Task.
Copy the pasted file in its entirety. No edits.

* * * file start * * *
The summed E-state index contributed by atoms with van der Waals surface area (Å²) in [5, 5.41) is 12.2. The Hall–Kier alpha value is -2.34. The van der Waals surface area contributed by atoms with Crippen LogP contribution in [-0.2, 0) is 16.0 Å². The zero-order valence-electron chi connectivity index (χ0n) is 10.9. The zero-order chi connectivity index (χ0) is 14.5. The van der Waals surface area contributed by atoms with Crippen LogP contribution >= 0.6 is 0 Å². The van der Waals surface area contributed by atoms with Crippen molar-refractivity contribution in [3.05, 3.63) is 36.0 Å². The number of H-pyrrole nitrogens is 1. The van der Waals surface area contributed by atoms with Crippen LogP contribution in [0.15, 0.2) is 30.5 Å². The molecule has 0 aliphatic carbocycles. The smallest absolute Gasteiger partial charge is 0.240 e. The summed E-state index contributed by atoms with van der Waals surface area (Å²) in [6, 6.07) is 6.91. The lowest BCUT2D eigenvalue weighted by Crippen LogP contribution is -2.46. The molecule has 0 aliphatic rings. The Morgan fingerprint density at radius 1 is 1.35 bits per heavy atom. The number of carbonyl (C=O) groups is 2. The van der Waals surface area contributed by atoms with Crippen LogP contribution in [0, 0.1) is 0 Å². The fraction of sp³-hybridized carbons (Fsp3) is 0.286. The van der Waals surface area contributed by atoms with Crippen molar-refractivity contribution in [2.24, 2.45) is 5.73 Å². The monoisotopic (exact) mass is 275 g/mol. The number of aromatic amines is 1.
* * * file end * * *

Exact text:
The summed E-state index contributed by atoms with van der Waals surface area (Å²) in [5, 5.41) is 12.2. The Hall–Kier alpha value is -2.34. The van der Waals surface area contributed by atoms with Crippen LogP contribution in [-0.2, 0) is 16.0 Å². The zero-order valence-electron chi connectivity index (χ0n) is 10.9. The zero-order chi connectivity index (χ0) is 14.5. The van der Waals surface area contributed by atoms with Crippen LogP contribution >= 0.6 is 0 Å². The van der Waals surface area contributed by atoms with Crippen molar-refractivity contribution in [3.05, 3.63) is 36.0 Å². The number of H-pyrrole nitrogens is 1. The van der Waals surface area contributed by atoms with Crippen LogP contribution in [0.15, 0.2) is 30.5 Å². The molecule has 0 aliphatic carbocycles. The smallest absolute Gasteiger partial charge is 0.240 e. The summed E-state index contributed by atoms with van der Waals surface area (Å²) in [6, 6.07) is 6.91. The lowest BCUT2D eigenvalue weighted by Crippen LogP contribution is -2.46. The molecule has 0 aliphatic rings. The Morgan fingerprint density at radius 1 is 1.35 bits per heavy atom. The number of carbonyl (C=O) groups is 2. The van der Waals surface area contributed by atoms with Crippen LogP contribution in [0, 0.1) is 0 Å². The fraction of sp³-hybridized carbons (Fsp3) is 0.286. The van der Waals surface area contributed by atoms with Crippen molar-refractivity contribution in [2.24, 2.45) is 5.73 Å². The monoisotopic (exact) mass is 275 g/mol. The number of aromatic amines is 1.